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Business Cycle Index

Posted: July 18, 2017 using data as of June 31, 2017 (Originally published: September 16, 2009)
Updated: Monthly

Our forecasts are designed to anticipate changes before they occur and to help you extract meaning from the noise.

June employment report: Goldilocks

The June employment report revealed an increased pace to job growth—rebounding strongly to 222,000, up from 152,000 in May.The unemployment rate also ticked up marginally from 4.3% to 4.4%, still below the Fed’s NAIRU (non-accelerating inflation rate of unemployment) range of 4.7%-5.0%. Desipite the strong June employment report, the very low unemployment rate is still failing to translate into broader inflationary pressures.

Although job growth increased, wages lagged in this most recent report. Broader wage trends have been stuck in a holding pattern since mid-2016. Therefore, we remain wary that the recent weakness in core inflation could prove sticky, and—for now—we look for the next rate hike in 2018.

Business Cycle Index

Source: Recession dates from National Bureau of Economic Research

Out of sample forecasts were calculated by simulating the time-series model into the future. The value shown is the median of the simulated value for the month.

Current reading and trend
  • We still expect 2.0% GDP growth and the BCI model now estimates a 22% probability of recession in the next year.

Employment Changes

Source: Actual employment data from St. Louis FRED database.

Out of sample forecasts were calculated by simulating the time–series model into the future. The value shown is the median of the simulated value for the month.

Current reading and trend
  • The unemployment rate rose 0.1% to 4.4% in June, still well below the Fed's NAIRU (non-accelerating inflation rate of unemployment) range of 4.7%-5.0%. (A 4.5% unemployment rate is the Fed’s target rate effective now through the end of 2019).
  • Nonfarm payrolls came in at 222,000 new jobs for June and were revised up a combined 47,000 for April and May. Payrolls have averaged 194,000 over the past three months, an increase from the 121,000 in the last release.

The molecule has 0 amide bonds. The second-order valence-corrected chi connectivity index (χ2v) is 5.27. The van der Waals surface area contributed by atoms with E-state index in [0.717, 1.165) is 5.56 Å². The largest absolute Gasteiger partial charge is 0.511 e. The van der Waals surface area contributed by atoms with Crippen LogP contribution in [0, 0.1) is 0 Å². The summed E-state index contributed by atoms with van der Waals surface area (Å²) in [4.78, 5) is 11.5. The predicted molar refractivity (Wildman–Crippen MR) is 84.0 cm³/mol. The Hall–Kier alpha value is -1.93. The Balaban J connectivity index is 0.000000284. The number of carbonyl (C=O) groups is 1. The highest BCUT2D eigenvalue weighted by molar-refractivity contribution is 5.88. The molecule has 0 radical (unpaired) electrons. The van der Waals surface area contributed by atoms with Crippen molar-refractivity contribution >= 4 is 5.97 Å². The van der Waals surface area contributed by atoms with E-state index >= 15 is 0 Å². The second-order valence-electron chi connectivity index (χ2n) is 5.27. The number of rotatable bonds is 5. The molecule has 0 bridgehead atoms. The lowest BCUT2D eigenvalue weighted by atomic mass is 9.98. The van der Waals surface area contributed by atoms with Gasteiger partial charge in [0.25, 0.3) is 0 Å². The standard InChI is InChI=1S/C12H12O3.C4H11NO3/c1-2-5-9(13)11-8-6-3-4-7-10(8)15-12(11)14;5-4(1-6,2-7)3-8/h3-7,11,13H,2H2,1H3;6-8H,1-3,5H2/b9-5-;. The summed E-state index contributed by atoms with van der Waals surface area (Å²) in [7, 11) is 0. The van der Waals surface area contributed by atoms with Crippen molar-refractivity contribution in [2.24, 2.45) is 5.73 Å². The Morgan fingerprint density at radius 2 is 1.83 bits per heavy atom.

• Labor participation rose 0.1% to 62.8% compared to 62.7% in May.
  • Average hourly earnings rose 0.2% in May, still below consensus.
  • Our payroll model now predicts 200,000 new jobs for the next three months and 185,000 for the next year (up from 185,000 for three months and 180,000 for next year as reported in last month’s BCI report).

Frequently Asked Questions

What is the Business Cycle Index?

  • The Business Cycle Index (BCI) forecasts the strength of economic expansion or recession in the coming months, along with forecasts for other prominent economic measures.
  • The two outputs featured here are the Business Cycle Index and the Employment Forecast.
  • Inputs to the model include non-farm payroll, core inflation (without food and energy), the slope of the yield curve, and the yield spreads between Aaa and Baa corporate bonds and between commercial paper and Treasury bills. A different choice of financial and macroeconomic data would affect the resulting business cycle index and forecasts.
  • "Dynamic forecasts of qualitative variables: A Qual VAR model of U.S. recessions", published in the Journal of Business and Economic Statistics in January 2005, provides background on the statistical model behind the BCI.
  • The ongoing track record of the BCI forecasts is available on

Why is it important?

  • The BCI forecasts the future direction of the business cycle.
  • Historically, the stock market responds to investor perceptions of the future direction of the business cycle.

Can I use the BCI as a market timing tool?

  • No. The BCI is not meant to serve as a direct prediction regarding the future performance of any financial market. It is not intended to predict or guarantee future investment performance of any sort.

How do we interpret it?

  • An increase in the BCI indicates that the business cycle conditions are improving — either moving closer to exiting a recession or to stronger expansion.
  • A decrease in the BCI indicates that business cycle conditions are worsening — either moving closer to entering a recession or to a deeper recession.

How often is it updated?

  • The Business Cycle Index is updated monthly after payroll employment numbers are released and will be published around the 15th calendar day of the month.